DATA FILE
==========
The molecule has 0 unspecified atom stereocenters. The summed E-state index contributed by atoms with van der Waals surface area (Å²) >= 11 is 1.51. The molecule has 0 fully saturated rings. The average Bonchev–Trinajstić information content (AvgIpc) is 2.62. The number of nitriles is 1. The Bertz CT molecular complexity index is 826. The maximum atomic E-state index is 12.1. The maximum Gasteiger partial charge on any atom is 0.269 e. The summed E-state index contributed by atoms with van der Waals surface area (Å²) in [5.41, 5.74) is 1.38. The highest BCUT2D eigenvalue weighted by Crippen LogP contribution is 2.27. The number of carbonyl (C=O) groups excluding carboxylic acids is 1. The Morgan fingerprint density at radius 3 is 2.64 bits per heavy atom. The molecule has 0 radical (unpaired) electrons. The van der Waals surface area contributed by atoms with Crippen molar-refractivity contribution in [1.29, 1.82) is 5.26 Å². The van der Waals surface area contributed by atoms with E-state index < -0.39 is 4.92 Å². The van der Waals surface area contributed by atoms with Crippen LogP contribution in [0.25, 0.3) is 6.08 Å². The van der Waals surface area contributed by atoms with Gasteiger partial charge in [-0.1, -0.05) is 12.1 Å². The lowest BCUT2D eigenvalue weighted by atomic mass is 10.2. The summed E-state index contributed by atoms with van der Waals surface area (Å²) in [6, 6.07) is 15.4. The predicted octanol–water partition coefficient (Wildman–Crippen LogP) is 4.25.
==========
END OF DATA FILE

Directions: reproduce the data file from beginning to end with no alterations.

The molecule has 0 unspecified atom stereocenters. The summed E-state index contributed by atoms with van der Waals surface area (Å²) >= 11 is 1.51. The molecule has 0 fully saturated rings. The average Bonchev–Trinajstić information content (AvgIpc) is 2.62. The number of nitriles is 1. The Bertz CT molecular complexity index is 826. The maximum atomic E-state index is 12.1. The maximum Gasteiger partial charge on any atom is 0.269 e. The summed E-state index contributed by atoms with van der Waals surface area (Å²) in [5.41, 5.74) is 1.38. The highest BCUT2D eigenvalue weighted by Crippen LogP contribution is 2.27. The number of carbonyl (C=O) groups excluding carboxylic acids is 1. The Morgan fingerprint density at radius 3 is 2.64 bits per heavy atom. The molecule has 0 radical (unpaired) electrons. The van der Waals surface area contributed by atoms with Crippen molar-refractivity contribution in [1.29, 1.82) is 5.26 Å². The van der Waals surface area contributed by atoms with E-state index < -0.39 is 4.92 Å². The van der Waals surface area contributed by atoms with Crippen LogP contribution in [0.25, 0.3) is 6.08 Å². The van der Waals surface area contributed by atoms with Gasteiger partial charge in [-0.1, -0.05) is 12.1 Å². The lowest BCUT2D eigenvalue weighted by atomic mass is 10.2. The summed E-state index contributed by atoms with van der Waals surface area (Å²) in [6, 6.07) is 15.4. The predicted octanol–water partition coefficient (Wildman–Crippen LogP) is 4.25.